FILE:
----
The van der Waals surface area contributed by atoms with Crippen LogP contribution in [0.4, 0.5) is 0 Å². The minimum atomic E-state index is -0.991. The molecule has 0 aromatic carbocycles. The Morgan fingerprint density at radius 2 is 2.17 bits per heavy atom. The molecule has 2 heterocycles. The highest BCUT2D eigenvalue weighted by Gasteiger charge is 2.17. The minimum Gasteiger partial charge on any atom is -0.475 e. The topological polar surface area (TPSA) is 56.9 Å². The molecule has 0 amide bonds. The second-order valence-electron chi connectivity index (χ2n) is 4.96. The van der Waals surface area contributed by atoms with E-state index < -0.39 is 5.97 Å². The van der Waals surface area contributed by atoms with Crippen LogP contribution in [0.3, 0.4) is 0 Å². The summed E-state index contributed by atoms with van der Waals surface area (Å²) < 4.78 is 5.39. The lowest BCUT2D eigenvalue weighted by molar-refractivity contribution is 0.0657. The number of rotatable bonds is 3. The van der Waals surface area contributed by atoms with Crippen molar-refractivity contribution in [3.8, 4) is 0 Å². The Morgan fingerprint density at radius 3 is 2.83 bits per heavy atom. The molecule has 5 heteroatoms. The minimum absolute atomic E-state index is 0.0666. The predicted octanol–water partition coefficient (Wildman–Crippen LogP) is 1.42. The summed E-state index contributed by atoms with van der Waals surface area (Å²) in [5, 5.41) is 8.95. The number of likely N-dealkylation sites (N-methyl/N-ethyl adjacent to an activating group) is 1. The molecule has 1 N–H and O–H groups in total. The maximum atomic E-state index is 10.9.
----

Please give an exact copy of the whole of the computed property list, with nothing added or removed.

The van der Waals surface area contributed by atoms with Crippen LogP contribution in [0.4, 0.5) is 0 Å². The minimum atomic E-state index is -0.991. The molecule has 0 aromatic carbocycles. The Morgan fingerprint density at radius 2 is 2.17 bits per heavy atom. The molecule has 2 heterocycles. The highest BCUT2D eigenvalue weighted by Gasteiger charge is 2.17. The minimum Gasteiger partial charge on any atom is -0.475 e. The topological polar surface area (TPSA) is 56.9 Å². The molecule has 0 amide bonds. The second-order valence-electron chi connectivity index (χ2n) is 4.96. The van der Waals surface area contributed by atoms with E-state index < -0.39 is 5.97 Å². The van der Waals surface area contributed by atoms with Crippen LogP contribution in [0.3, 0.4) is 0 Å². The summed E-state index contributed by atoms with van der Waals surface area (Å²) < 4.78 is 5.39. The lowest BCUT2D eigenvalue weighted by molar-refractivity contribution is 0.0657. The number of rotatable bonds is 3. The van der Waals surface area contributed by atoms with Crippen molar-refractivity contribution in [3.8, 4) is 0 Å². The Morgan fingerprint density at radius 3 is 2.83 bits per heavy atom. The molecule has 5 heteroatoms. The minimum absolute atomic E-state index is 0.0666. The predicted octanol–water partition coefficient (Wildman–Crippen LogP) is 1.42. The summed E-state index contributed by atoms with van der Waals surface area (Å²) in [5, 5.41) is 8.95. The number of likely N-dealkylation sites (N-methyl/N-ethyl adjacent to an activating group) is 1. The molecule has 1 N–H and O–H groups in total. The maximum atomic E-state index is 10.9.